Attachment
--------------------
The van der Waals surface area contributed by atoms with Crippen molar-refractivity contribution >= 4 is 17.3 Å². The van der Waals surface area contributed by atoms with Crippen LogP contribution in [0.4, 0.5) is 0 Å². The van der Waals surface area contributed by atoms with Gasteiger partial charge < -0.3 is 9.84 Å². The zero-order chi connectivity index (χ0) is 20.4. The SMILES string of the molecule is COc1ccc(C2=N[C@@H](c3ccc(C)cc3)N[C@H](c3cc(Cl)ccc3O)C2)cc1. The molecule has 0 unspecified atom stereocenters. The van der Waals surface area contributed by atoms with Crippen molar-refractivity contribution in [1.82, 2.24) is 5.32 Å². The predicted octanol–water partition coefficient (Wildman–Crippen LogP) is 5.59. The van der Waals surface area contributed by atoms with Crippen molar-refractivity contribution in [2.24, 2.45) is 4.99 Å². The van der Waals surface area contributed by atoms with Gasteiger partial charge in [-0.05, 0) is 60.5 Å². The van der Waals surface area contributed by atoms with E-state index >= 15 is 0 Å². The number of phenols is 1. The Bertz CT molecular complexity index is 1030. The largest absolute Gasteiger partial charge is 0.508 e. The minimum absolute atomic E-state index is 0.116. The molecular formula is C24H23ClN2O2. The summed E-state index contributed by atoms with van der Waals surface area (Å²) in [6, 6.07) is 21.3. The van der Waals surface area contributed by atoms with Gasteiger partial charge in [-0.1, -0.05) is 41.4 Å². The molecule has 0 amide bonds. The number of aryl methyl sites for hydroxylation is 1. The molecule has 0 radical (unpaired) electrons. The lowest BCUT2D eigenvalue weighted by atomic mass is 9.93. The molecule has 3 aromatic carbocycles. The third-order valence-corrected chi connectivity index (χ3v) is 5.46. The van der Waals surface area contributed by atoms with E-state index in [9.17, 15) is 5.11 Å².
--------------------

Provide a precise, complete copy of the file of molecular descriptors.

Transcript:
The van der Waals surface area contributed by atoms with Crippen molar-refractivity contribution >= 4 is 17.3 Å². The van der Waals surface area contributed by atoms with Crippen LogP contribution in [0.4, 0.5) is 0 Å². The van der Waals surface area contributed by atoms with Gasteiger partial charge < -0.3 is 9.84 Å². The zero-order chi connectivity index (χ0) is 20.4. The SMILES string of the molecule is COc1ccc(C2=N[C@@H](c3ccc(C)cc3)N[C@H](c3cc(Cl)ccc3O)C2)cc1. The molecule has 0 unspecified atom stereocenters. The van der Waals surface area contributed by atoms with Crippen molar-refractivity contribution in [1.82, 2.24) is 5.32 Å². The predicted octanol–water partition coefficient (Wildman–Crippen LogP) is 5.59. The van der Waals surface area contributed by atoms with Crippen molar-refractivity contribution in [2.24, 2.45) is 4.99 Å². The van der Waals surface area contributed by atoms with Gasteiger partial charge in [-0.05, 0) is 60.5 Å². The van der Waals surface area contributed by atoms with E-state index >= 15 is 0 Å². The number of phenols is 1. The Bertz CT molecular complexity index is 1030. The largest absolute Gasteiger partial charge is 0.508 e. The minimum absolute atomic E-state index is 0.116. The molecular formula is C24H23ClN2O2. The summed E-state index contributed by atoms with van der Waals surface area (Å²) in [6, 6.07) is 21.3. The van der Waals surface area contributed by atoms with Gasteiger partial charge in [-0.1, -0.05) is 41.4 Å². The molecule has 0 amide bonds. The number of aryl methyl sites for hydroxylation is 1. The molecule has 0 radical (unpaired) electrons. The lowest BCUT2D eigenvalue weighted by atomic mass is 9.93. The molecule has 3 aromatic carbocycles. The third-order valence-corrected chi connectivity index (χ3v) is 5.46. The van der Waals surface area contributed by atoms with E-state index in [9.17, 15) is 5.11 Å².